Three of the world’s worst excuses!

We have our identity in the process of depressing.  We are afraid that if we stop, we won’t know how to be, won’t know who to be, won’t know what life will expect.

It’s safer and more comfortable to continue with the depressing than to risk freedom

Is this depressing?

Can I realize I do this (reject well-being) without being depressed about it?

It’s depressing to realize that I’ve spent my whole life depressing myself.

The most important part is that I’ve thought it was external. Now I’m getting the sense that it is something I’ve learned to do and now to do to myself.

To say this is depressing information is like saying that you are on a sinking ship and you have just discovered a lifeboat.

You can stand there and be upset that this ship is sinking or you can take the lifeboat.

We’re talking about being compassionate with yourself because everything else springs from that.

It is not selfish to love yourself.

If you can’t find compassion  for yourself, you’ll never find it for anyone else. You won’t know how. You will never be truly generous to anyone else. You won’t know how. You will never be truly generous to anyone while depriving yourself.

The reason we don’t tell anyone they should do this is that a person won’t do this until they are ready.

Most people never will in their life.

All we’re saying is that when you’re ready here’s the way you can do it. This definitely is  not another stick to beat yourself.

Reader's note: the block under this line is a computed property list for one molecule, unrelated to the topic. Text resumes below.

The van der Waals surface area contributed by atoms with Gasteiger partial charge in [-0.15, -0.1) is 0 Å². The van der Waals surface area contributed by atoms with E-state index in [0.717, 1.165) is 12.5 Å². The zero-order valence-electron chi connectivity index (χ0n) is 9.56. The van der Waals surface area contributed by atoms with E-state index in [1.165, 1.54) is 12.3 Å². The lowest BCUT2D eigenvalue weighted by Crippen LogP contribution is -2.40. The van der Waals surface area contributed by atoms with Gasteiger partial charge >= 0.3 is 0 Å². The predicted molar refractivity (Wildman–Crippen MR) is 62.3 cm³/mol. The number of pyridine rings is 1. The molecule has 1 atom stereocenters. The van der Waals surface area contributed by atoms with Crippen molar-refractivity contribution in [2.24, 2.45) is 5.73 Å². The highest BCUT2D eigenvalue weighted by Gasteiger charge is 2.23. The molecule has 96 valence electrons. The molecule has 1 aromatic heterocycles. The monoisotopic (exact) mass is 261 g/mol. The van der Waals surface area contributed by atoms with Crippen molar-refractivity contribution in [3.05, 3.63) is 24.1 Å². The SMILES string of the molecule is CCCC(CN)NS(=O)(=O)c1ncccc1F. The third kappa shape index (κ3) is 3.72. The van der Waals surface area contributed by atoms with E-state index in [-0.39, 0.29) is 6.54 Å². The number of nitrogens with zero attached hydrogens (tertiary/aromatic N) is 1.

When you’ve suffered enough, you’ll remember that you know how to do it. It  doesn’t really matter what you have thought, believed, felt or done before.

This is a new day.

“But I’ve always done it this way.”  “But I’ve always been  this way.”  “This is just the way I am.”

These are three of the world’s worst excuses.

It’s OK to change.

It’s OK to try something new.

It’s OK to try something radically new…There isn’t really anything new because if you try it and don’t like it, you can always return to how you were doing it before. No problem. No shoulds. Trying anything once or twice doesn’t mean you have ever to do it again if you don’t want to.

And not taking a risk because you are  afraid is a grave disservice to yourself.  Fear is not the problem. You can have your fear and allow it to stop you or you can have your fear and risk anyway. Either way, the fear is there. The choice is yours.”

Sources:  The Depressed Anonymous Workbook. (2001)  DAP. Louisville. Pgs.45-46.

Depressed Anonymous, 3rd edition. (2011) DAP. Louisville.

Believing is seeing: 15 ways to leave the prison of depression. (2015) DAP. Louisville.

I’ll do it when I feel; better. (2014) DAP. Louisville